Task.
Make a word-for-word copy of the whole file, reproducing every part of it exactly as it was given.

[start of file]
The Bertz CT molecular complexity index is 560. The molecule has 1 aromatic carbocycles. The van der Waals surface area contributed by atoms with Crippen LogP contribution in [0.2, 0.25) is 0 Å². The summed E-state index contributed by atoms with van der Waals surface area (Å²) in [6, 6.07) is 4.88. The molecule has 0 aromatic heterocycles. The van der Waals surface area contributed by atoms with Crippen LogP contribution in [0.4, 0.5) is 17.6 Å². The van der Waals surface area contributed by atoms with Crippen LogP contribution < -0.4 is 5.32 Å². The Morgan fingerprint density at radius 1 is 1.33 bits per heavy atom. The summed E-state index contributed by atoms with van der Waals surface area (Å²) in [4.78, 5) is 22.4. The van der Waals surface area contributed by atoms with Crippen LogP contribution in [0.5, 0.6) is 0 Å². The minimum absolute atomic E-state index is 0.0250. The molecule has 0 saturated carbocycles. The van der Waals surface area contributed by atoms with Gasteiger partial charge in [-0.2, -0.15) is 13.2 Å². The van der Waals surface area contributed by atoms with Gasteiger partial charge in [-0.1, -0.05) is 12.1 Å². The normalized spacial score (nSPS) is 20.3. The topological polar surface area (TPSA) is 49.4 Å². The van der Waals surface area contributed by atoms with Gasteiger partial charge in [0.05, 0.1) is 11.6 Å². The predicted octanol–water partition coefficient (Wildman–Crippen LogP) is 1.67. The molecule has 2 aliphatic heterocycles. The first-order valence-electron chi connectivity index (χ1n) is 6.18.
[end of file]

The Bertz CT molecular complexity index is 560. The molecule has 1 aromatic carbocycles. The van der Waals surface area contributed by atoms with Crippen LogP contribution in [0.2, 0.25) is 0 Å². The summed E-state index contributed by atoms with van der Waals surface area (Å²) in [6, 6.07) is 4.88. The molecule has 0 aromatic heterocycles. The van der Waals surface area contributed by atoms with Crippen LogP contribution in [0.4, 0.5) is 17.6 Å². The van der Waals surface area contributed by atoms with Crippen LogP contribution < -0.4 is 5.32 Å². The Morgan fingerprint density at radius 1 is 1.33 bits per heavy atom. The summed E-state index contributed by atoms with van der Waals surface area (Å²) in [4.78, 5) is 22.4. The van der Waals surface area contributed by atoms with Crippen LogP contribution in [0.5, 0.6) is 0 Å². The minimum absolute atomic E-state index is 0.0250. The molecule has 0 saturated carbocycles. The van der Waals surface area contributed by atoms with Gasteiger partial charge in [-0.2, -0.15) is 13.2 Å². The van der Waals surface area contributed by atoms with Gasteiger partial charge in [-0.1, -0.05) is 12.1 Å². The normalized spacial score (nSPS) is 20.3. The topological polar surface area (TPSA) is 49.4 Å². The van der Waals surface area contributed by atoms with Gasteiger partial charge in [0.05, 0.1) is 11.6 Å². The predicted octanol–water partition coefficient (Wildman–Crippen LogP) is 1.67. The molecule has 2 aliphatic heterocycles. The first-order valence-electron chi connectivity index (χ1n) is 6.18.